Sorry for the tangent but it struck me. 

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  This post got my attention, because I did this not too long ago.  When we were nearing Father's Day, I worked on a slabbed ganche, dark chocolate (72%) with Guinness Extra Stout.  I kid you not, it only took 4-5 TBS of the beer to make itself stand out against the chocolate. And, I even tested it on a few folks. The first fellow picked it out right away- even named the exact beer. That told me, it was strong enough.  I hand dipped them in the 72%, and garnished them with caramelized crushed pretzels and beer nuts. The candy shop nicknamed it "The Bartender's Truffle". With beer, pretzels and beer nuts. I guess that makes sense.

   There are a couple micro-brew co's in our area, and the most local one carries a stronger brew (The Widow-maker), which is comparable to the Guinness. So, that will be my next venture, but using the same formula as the Guinness. I did one using an amber ale with milk chocolate. The brew had caramel undertones, so it worked well with the milk chocolate. I wasn't crazy about- but everyone else enjoyed it. 

  If you can get ahold of the "mixologist" at the brewery, they can give you some ideas as to which ones they believe will work better, due to certain undertones, --and they will certainly tell you which ones to stay the heck away from. Some companies- are willing to collaborate, and offer to make up a special brew for you.

 

Off topic a little, but if you have caramel lovers nearby, you can do a reduction using the beer, and add that in near the end of the caramel process. (You could even do reduction for the truffles, I'd imagine.)  I make confections for a local candy/upscale liquor shop, and one day, they handed me two bottles of Ichabod Pumpkin ale, while asking me "Can you turn this into caramel?"  So, I did.  It wasn't super-firm, so I ended up using it as a filling in for the milk chocolate caramels. But, wow...the pumpkin and nutmeg were quite noticeable at the finish.  I reduced 8 oz down to 3 Tablespoons for the caramel formula. 

 

HTH....Andrea

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-Andrea

 

A 'balanced diet' means chocolate in BOTH hands. :biggrin:

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My husband is part-owner of an artisan micro-brewery, so obviously, beer ganache has been worked on...

 

I find that it is very difficult to get a good flavour with the actual beer (too much water). Instead, I've worked with the various components, using spray dried malt and dry hops for infusion, similar to your approach. The spray dried malt makes it easier to work on the ratios. Also, I find that the combination of the bitterness of hops and chocolate is a flavour-challenge.

 

I'm interested in how you get on with this, so keep us posted 

That's pretty awesme that you've got your very own brewmaster!!!  I agree, the whole chocolate and beer combination is challenging. I am finding that sweeter, less hopped fruit beers are better suited. Otherwise it's more a novelty that you've got beer in the ganache (since the taste needs to be mild to be palatable).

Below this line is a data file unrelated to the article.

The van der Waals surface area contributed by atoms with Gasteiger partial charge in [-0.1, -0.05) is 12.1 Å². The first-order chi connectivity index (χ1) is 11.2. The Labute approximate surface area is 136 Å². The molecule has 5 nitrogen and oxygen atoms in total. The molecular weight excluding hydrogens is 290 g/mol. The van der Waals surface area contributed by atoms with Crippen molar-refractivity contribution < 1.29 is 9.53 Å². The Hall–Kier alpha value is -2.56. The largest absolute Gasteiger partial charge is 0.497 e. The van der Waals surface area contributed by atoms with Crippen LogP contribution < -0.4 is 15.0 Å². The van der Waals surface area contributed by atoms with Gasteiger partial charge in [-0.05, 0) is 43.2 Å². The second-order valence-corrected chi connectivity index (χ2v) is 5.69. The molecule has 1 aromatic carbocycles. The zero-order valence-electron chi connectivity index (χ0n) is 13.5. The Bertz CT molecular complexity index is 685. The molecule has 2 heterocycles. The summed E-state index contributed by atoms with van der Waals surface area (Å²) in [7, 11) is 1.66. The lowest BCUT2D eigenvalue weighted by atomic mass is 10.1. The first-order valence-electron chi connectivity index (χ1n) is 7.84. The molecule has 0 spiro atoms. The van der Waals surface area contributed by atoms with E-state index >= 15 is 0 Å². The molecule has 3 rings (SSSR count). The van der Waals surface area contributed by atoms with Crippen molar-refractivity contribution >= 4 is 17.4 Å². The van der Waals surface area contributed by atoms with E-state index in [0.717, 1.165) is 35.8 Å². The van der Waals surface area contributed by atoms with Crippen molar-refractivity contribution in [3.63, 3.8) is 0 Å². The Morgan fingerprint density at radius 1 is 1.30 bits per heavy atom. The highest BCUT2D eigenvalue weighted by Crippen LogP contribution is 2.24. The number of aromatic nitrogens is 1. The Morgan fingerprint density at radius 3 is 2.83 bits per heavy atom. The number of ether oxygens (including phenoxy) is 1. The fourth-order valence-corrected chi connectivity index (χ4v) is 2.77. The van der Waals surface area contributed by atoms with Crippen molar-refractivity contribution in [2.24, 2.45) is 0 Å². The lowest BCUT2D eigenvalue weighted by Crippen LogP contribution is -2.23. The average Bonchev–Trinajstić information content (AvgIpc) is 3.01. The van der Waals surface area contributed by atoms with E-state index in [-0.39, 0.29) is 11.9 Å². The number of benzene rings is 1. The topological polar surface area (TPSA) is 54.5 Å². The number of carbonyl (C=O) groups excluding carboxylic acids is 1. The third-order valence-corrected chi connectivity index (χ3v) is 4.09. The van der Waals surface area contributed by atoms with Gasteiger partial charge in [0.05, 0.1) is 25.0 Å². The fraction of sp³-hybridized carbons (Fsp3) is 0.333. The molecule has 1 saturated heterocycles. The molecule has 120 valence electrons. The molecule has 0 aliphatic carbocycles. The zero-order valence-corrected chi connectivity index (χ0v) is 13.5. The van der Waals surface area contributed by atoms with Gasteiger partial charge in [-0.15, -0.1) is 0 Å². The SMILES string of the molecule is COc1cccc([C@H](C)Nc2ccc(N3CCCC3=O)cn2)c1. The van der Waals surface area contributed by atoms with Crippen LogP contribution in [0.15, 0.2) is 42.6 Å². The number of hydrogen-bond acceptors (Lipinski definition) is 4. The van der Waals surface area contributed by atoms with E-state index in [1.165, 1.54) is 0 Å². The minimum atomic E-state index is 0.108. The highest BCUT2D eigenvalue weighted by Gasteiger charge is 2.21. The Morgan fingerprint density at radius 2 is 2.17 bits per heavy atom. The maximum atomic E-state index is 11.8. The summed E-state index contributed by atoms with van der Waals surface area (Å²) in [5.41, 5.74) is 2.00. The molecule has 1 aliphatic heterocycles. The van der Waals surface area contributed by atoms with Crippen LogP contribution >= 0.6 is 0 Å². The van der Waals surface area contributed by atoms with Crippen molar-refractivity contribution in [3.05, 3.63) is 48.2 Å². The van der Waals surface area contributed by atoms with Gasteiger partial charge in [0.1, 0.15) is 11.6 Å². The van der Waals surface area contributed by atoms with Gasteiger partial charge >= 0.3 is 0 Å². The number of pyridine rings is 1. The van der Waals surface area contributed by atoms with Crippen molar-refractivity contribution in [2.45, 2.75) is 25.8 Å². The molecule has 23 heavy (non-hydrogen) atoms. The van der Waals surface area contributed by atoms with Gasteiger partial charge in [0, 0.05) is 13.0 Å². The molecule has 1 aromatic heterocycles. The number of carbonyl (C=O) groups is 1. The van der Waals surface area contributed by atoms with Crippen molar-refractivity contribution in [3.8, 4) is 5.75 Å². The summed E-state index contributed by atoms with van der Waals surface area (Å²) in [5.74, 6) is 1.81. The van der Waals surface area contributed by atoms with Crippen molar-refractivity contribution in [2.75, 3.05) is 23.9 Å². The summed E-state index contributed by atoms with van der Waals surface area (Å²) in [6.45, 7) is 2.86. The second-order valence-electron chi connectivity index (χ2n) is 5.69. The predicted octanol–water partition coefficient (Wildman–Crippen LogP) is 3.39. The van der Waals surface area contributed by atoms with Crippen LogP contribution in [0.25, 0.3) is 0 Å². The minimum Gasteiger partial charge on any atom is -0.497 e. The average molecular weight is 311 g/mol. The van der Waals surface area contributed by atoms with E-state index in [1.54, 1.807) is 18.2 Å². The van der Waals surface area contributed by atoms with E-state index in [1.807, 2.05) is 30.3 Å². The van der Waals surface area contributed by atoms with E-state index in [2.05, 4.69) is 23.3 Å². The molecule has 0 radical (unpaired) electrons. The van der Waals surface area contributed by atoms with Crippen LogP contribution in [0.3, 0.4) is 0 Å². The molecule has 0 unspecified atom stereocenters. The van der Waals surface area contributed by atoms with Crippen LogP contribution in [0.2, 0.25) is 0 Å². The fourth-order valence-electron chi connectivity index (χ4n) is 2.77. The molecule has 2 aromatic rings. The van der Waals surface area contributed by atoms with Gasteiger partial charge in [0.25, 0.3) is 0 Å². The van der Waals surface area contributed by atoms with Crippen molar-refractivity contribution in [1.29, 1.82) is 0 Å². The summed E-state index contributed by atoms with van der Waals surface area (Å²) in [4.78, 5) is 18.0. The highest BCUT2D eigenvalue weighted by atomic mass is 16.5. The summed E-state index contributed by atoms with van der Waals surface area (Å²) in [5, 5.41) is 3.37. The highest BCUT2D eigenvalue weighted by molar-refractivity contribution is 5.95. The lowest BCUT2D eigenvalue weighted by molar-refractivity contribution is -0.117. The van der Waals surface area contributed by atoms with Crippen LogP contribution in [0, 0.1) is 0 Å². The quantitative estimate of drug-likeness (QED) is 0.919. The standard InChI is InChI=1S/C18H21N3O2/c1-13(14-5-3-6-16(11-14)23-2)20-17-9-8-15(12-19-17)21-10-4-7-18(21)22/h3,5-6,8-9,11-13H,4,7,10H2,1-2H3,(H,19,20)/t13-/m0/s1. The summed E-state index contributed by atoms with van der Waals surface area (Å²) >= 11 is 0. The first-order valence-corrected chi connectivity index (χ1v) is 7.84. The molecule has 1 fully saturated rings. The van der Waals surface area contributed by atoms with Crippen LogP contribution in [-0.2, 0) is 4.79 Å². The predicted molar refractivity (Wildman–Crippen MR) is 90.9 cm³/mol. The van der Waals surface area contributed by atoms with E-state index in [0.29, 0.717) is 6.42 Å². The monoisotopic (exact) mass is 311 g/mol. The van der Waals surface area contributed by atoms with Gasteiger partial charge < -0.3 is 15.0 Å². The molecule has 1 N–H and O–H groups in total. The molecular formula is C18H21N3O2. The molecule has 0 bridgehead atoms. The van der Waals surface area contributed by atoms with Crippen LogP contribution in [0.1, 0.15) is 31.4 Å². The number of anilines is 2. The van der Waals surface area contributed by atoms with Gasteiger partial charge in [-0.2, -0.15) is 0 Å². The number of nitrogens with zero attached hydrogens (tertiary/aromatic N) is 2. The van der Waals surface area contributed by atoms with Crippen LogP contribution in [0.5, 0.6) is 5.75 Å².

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  This post got my attention, because I did this not too long ago.  When we were nearing Father's Day, I worked on a slabbed ganche, dark chocolate (72%) with Guinness Extra Stout.  I kid you not, it only took 4-5 TBS of the beer to make itself stand out against the chocolate. And, I even tested it on a few folks. The first fellow picked it out right away- even named the exact beer. That told me, it was strong enough.  I hand dipped them in the 72%, and garnished them with caramelized crushed pretzels and beer nuts. The candy shop nicknamed it "The Bartender's Truffle". With beer, pretzels and beer nuts. I guess that makes sense.

   There are a couple micro-brew co's in our area, and the most local one carries a stronger brew (The Widow-maker), which is comparable to the Guinness. So, that will be my next venture, but using the same formula as the Guinness. I did one using an amber ale with milk chocolate. The brew had caramel undertones, so it worked well with the milk chocolate. I wasn't crazy about- but everyone else enjoyed it. 

  If you can get ahold of the "mixologist" at the brewery, they can give you some ideas as to which ones they believe will work better, due to certain undertones, --and they will certainly tell you which ones to stay the heck away from. Some companies- are willing to collaborate, and offer to make up a special brew for you.

 

Off topic a little, but if you have caramel lovers nearby, you can do a reduction using the beer, and add that in near the end of the caramel process. (You could even do reduction for the truffles, I'd imagine.)  I make confections for a local candy/upscale liquor shop, and one day, they handed me two bottles of Ichabod Pumpkin ale, while asking me "Can you turn this into caramel?"  So, I did.  It wasn't super-firm, so I ended up using it as a filling in for the milk chocolate caramels. But, wow...the pumpkin and nutmeg were quite noticeable at the finish.  I reduced 8 oz down to 3 Tablespoons for the caramel formula. 

 

HTH....Andrea

Wow, that's interesting. I have seen beer caramels, but that could be expensive to reduce down already expensive craft beers by 90%!! Sounds like yours were a hit!

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Beer-flavored ganache somehow doesn't sound right (so, surprise me!), but for some reason a beer flavored jelly or cream inside a chocolate shell sounds like it could work.  Particularly with some of the dark beers/ales/stouts that have a sort of deep rumbly caramel flavor anyway.  It would have to be a very dark chocolate, almost not sweet.  And maybe a crystal or two of salt on top, or some shards of salted brittle? 

 

Sorry for the tangent but it struck me. 

Great suggestions. Thanks.